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January 2, 2014

Devastating tornadoes named Oklahoma’s top story

(Continued)

OKLAHOMA CITY —

9. TULSA DENTIST
At the end of March, health officials announced that unsanitary conditions at a Tulsa oral surgeon’s office may have exposed at least 7,000 of his patients to HIV, hepatitis B and hepatitis C.
Dr. W. Scott Harrington, a Tulsa native who had been practicing in the area for more than 30 years, voluntarily halted his practice and now faces a hearing before the Oklahoma Board of Dentistry in 2014. Health officials said Harrington’s office used rusted, unclean equipment and poor infection-control procedures. More than 4,200 patients were tested at local health departments. Of those, 90 tested positive for hepatitis C, six for hepatitis B and four for HIV.
One case of hepatitis C was linked to Harrington’s practice. It is the first known case of patient-to-patient transmission of the disease in a dental setting in the United States. Hepatitis B and HIV cases could not be linked to Harrington’s practice.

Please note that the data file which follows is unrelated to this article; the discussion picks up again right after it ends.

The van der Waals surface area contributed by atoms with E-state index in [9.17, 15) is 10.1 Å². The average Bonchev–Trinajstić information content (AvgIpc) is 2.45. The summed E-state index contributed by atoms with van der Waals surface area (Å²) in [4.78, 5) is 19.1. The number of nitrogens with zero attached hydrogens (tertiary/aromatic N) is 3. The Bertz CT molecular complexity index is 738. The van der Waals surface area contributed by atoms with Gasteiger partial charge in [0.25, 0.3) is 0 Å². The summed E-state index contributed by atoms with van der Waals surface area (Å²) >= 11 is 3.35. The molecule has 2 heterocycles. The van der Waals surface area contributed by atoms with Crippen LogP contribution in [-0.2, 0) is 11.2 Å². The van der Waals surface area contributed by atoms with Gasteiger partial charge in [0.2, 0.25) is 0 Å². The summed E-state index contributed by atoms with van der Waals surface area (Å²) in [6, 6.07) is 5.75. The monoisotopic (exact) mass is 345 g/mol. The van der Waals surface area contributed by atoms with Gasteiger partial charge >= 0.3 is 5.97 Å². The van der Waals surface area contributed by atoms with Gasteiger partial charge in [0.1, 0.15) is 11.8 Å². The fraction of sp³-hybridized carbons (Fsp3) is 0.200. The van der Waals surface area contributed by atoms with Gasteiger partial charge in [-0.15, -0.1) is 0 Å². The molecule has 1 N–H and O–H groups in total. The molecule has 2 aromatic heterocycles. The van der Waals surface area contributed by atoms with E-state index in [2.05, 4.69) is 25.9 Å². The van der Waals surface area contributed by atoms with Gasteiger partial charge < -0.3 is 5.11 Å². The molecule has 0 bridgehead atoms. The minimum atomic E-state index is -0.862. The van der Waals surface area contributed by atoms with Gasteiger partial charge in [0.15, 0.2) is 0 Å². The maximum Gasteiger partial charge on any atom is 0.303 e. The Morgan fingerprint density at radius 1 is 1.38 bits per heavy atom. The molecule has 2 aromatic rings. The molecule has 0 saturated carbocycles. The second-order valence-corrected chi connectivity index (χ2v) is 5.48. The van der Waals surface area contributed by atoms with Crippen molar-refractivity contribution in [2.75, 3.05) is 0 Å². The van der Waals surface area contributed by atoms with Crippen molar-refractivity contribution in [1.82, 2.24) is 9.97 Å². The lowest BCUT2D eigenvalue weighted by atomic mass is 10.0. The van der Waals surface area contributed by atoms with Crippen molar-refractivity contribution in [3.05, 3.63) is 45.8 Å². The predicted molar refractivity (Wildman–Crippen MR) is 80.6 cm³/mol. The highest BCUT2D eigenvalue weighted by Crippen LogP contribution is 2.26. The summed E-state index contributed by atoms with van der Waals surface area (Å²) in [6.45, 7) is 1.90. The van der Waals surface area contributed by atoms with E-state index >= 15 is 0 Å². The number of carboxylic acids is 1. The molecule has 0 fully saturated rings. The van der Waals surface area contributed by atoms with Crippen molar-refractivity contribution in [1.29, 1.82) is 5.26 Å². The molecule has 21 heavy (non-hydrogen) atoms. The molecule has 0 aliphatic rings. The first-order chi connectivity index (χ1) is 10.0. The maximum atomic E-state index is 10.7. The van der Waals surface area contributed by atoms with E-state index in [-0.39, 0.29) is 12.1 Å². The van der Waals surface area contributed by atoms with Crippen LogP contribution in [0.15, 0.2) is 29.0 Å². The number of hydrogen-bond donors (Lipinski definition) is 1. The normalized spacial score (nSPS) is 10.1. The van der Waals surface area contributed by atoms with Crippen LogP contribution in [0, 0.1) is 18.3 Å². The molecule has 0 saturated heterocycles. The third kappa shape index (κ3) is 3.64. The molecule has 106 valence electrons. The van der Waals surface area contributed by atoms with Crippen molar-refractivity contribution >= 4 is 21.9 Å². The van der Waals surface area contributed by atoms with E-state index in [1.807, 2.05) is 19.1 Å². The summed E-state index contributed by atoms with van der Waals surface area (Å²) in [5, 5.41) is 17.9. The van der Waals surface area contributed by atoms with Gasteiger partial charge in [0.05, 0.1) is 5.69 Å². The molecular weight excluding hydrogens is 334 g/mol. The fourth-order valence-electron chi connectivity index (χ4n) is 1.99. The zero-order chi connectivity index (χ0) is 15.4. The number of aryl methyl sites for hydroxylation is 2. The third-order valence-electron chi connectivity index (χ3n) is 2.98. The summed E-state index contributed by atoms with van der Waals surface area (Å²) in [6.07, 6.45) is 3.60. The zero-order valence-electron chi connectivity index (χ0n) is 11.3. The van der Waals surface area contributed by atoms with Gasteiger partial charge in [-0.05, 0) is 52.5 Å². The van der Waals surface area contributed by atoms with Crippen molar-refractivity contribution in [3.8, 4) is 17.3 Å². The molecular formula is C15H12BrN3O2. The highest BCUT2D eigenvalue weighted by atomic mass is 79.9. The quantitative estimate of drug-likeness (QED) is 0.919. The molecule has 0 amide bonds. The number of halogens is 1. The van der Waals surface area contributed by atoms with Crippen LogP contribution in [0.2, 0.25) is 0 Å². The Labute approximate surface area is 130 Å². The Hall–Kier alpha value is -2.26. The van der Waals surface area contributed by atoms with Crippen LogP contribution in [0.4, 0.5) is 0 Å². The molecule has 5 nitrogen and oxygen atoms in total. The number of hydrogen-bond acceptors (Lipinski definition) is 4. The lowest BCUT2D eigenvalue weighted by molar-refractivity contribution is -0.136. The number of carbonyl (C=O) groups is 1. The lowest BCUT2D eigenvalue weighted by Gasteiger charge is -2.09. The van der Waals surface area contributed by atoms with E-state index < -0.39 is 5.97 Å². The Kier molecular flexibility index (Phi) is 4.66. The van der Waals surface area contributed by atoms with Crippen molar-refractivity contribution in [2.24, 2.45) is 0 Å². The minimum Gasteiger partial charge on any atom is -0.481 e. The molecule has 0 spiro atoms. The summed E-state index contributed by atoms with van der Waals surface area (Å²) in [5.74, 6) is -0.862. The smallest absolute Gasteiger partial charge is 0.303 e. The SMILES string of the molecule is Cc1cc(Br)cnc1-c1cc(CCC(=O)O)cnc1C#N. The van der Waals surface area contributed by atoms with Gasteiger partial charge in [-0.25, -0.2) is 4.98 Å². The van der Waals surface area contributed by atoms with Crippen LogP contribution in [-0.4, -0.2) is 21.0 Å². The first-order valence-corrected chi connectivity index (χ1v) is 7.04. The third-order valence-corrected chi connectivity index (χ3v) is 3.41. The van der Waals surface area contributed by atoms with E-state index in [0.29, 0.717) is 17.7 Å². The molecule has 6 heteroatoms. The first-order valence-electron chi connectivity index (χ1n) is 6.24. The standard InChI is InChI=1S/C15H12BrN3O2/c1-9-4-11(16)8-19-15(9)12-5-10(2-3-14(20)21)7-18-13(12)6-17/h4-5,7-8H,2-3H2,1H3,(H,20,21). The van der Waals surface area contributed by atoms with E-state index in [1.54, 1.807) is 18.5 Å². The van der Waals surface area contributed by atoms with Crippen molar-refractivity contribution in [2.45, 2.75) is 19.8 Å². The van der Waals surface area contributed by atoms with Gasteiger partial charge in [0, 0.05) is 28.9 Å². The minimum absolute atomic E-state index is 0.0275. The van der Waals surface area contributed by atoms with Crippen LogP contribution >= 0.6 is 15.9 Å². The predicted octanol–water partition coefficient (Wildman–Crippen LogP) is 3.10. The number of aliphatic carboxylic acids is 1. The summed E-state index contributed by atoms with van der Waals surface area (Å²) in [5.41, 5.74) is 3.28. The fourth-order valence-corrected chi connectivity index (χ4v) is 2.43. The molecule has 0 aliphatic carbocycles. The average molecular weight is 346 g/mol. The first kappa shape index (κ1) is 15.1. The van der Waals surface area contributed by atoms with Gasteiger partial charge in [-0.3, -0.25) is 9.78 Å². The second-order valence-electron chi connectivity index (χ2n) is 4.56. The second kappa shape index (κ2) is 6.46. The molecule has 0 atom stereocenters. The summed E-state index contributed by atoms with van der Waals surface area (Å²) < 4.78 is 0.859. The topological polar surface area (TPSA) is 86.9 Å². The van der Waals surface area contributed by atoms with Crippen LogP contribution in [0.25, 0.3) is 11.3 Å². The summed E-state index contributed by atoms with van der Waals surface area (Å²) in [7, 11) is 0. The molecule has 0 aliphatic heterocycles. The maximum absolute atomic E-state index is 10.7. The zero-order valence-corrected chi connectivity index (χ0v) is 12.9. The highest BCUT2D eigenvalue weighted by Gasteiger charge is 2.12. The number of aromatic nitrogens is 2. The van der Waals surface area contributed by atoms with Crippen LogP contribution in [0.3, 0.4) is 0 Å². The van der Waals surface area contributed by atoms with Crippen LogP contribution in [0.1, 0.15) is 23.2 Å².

—Shannon Muchmore, Tulsa World
10. EARTHQUAKES
Oklahoma is known more for its tornadoes than its earthquakes but a swarm of temblors continued in 2013 in the Sooner state, rattling nerves, and in some cases, doing minor damage.
The biggest of the year was a 4.5-magnitude quake that shook the Oklahoma City area on the afternoon of Dec. 7. 
It was one of the largest in the state’s history. Since 2009, more than 200 magnitude-3.0 or greater earthquakes have hit the state’s midsection, according to the U.S. Geological Survey. Scientists are not sure why seismic activity has spiked, but multiple studies are underway. 
The large quake was centered about four miles northwest of Jones, just east of Arcadia Lake. It was felt in Edmond, Guthrie, Norman and Oklahoma City.
Dan Barth, chief information officer for OPUBCO Communications Group, was watching the Bedlam football game on television at his home near Jones when the earthquake rumbled.
The strongest earthquake on record in Oklahoma was a magnitude-5.6 earthquake on Nov. 5, 2011.
—Rick Green, The Oklahoman

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